2. Bailo L, Vergani L, Pravettoni G. Patient Preferences as Guidance for Information Framing in a Medical Shared Decision-Making Approach: The Bridge Between Nudging and Patient Preferences. Patient Preference & Adherence 2019; 13:2225-31. DOI: 10.2147/PPA.S205819
  3. Brown MT, Bussell JK. Medication adherence: WHO cares? Mayo Clinic Proceedings 2011; 86(4):304-14. DOI: 10.4065/mcp.2010.0575
  4. De Geest S, Zullig LL, Dunbar-Jacob J, et al. ESPACOMP Medication Adherence Reporting Guideline (EMERGE). Annals of Internal Medicine 2018; 169(1):30-35. DOI: 10.7326/M18-0543
  5. World Health Organization‎. Adherence to long-term therapies: evidence for action / [‎edited by Eduardo Sabaté]‎. World Health Organization 2003; https://apps.who.int/iris/handle/10665/42682
  6. Simpson SH, Eurich DT, Majumdar SR, et al. A meta-analysis of the association between adherence to drug therapy and mortality. BMJ 2006; 333(7557):15. DOI: 10.1136/bmj.38875.675486.55
  7. Cross AJ, Elliott RA, Petrie K et al. Interventions for improving medication‐taking ability and adherence in older adults prescribed multiple medications. Cochrane Database of Systematic Reviews 2020, Issue 5. Art. No.: CD012419. DOI: 10.1002/14651858.CD012419.pub2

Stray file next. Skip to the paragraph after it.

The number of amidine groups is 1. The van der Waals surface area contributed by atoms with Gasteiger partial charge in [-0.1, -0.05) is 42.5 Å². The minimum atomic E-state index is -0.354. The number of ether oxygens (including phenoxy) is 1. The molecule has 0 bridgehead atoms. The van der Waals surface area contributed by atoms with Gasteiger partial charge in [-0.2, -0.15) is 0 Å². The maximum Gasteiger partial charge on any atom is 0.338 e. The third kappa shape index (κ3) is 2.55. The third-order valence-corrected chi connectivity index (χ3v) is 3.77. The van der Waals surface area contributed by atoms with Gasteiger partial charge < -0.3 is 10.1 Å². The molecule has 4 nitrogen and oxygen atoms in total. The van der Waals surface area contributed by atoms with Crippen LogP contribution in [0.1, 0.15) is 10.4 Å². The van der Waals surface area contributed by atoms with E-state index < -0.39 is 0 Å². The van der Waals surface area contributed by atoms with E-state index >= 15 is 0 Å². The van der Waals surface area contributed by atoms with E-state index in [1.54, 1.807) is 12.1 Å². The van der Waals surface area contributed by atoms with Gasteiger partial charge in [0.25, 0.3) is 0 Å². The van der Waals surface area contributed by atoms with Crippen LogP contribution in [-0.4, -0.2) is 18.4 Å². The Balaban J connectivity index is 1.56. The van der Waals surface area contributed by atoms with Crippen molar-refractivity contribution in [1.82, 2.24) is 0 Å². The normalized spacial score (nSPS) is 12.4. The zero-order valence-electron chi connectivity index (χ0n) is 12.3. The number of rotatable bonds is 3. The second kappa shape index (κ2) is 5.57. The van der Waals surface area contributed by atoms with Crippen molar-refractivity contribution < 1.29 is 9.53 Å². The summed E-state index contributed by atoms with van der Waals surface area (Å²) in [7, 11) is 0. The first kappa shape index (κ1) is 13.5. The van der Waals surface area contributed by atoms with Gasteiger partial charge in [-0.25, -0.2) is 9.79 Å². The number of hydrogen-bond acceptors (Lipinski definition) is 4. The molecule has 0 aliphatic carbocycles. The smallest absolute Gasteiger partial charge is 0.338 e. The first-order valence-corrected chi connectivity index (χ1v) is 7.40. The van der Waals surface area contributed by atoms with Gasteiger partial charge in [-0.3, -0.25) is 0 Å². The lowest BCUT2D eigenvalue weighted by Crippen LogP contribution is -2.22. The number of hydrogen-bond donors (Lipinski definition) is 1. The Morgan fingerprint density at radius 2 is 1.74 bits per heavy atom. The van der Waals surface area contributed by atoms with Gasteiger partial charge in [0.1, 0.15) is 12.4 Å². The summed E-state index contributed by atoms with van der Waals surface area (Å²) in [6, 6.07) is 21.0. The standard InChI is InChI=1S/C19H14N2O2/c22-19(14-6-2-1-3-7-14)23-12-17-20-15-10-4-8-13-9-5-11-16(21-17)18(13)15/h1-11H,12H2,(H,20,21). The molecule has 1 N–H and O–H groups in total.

8. Mahtani KR, Heneghan CJ, Glasziou PP, Perera R. Reminder packaging for improving adherence to self-administered long-term medications. Cochrane Database of Systematic Reviews 2011, Issue 9. Art. No.: CD005025. DOI: 10.1002/14651858.CD005025.pub3
  9. Nieuwlaat R, Wilczynski N, Navarro T, et al. Interventions for enhancing medication adherence. Cochrane Database of Systematic Reviews 2014, Issue 11. Art. No.: CD000011. DOI: 10.1002/14651858.CD000011.pub4
  10. Fontana M, Asaria P, Moraldo M, et al. Patient-accessible tool for shared decision making in cardiovascular primary prevention: balancing longevity benefits against medication disutility. Circulation 2014; 129(24):2539-2546. DOI: 10.1161/CIRCULATIONAHA.113.007595
  11. Cheen MHH, Tan YZ, Oh LF, et al. Prevalence of and factors associated with primary medication non-adherence in chronic disease: A systematic review and meta-analysis. International Journal of Clinical Practice 2019; 73(6):e13350. DOI: 10.1111/ijcp.13350